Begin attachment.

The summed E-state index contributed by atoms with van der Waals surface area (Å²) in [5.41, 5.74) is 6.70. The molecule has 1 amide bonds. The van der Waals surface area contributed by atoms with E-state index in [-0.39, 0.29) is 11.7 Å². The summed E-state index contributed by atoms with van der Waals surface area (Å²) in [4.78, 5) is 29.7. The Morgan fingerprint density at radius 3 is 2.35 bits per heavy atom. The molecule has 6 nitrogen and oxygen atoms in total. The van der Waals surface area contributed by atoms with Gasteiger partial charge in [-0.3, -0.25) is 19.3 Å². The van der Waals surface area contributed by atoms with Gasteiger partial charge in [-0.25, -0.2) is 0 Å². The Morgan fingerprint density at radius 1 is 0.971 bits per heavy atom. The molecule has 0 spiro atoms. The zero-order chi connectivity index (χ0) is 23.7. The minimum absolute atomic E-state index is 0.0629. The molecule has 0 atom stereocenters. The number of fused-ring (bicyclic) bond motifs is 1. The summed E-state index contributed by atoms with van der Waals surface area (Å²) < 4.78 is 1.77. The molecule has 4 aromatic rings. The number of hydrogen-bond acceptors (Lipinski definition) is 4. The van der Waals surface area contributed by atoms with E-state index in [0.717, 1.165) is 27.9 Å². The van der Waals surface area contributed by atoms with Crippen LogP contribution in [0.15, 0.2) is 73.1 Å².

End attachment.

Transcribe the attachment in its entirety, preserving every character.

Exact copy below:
The summed E-state index contributed by atoms with van der Waals surface area (Å²) in [5.41, 5.74) is 6.70. The molecule has 1 amide bonds. The van der Waals surface area contributed by atoms with E-state index in [-0.39, 0.29) is 11.7 Å². The summed E-state index contributed by atoms with van der Waals surface area (Å²) in [4.78, 5) is 29.7. The Morgan fingerprint density at radius 3 is 2.35 bits per heavy atom. The molecule has 6 nitrogen and oxygen atoms in total. The van der Waals surface area contributed by atoms with Gasteiger partial charge in [-0.3, -0.25) is 19.3 Å². The van der Waals surface area contributed by atoms with Gasteiger partial charge in [-0.25, -0.2) is 0 Å². The Morgan fingerprint density at radius 1 is 0.971 bits per heavy atom. The molecule has 0 spiro atoms. The zero-order chi connectivity index (χ0) is 23.7. The minimum absolute atomic E-state index is 0.0629. The molecule has 0 atom stereocenters. The number of fused-ring (bicyclic) bond motifs is 1. The summed E-state index contributed by atoms with van der Waals surface area (Å²) < 4.78 is 1.77. The molecule has 4 aromatic rings. The number of hydrogen-bond acceptors (Lipinski definition) is 4. The van der Waals surface area contributed by atoms with E-state index in [0.717, 1.165) is 27.9 Å². The van der Waals surface area contributed by atoms with Crippen LogP contribution in [0.15, 0.2) is 73.1 Å².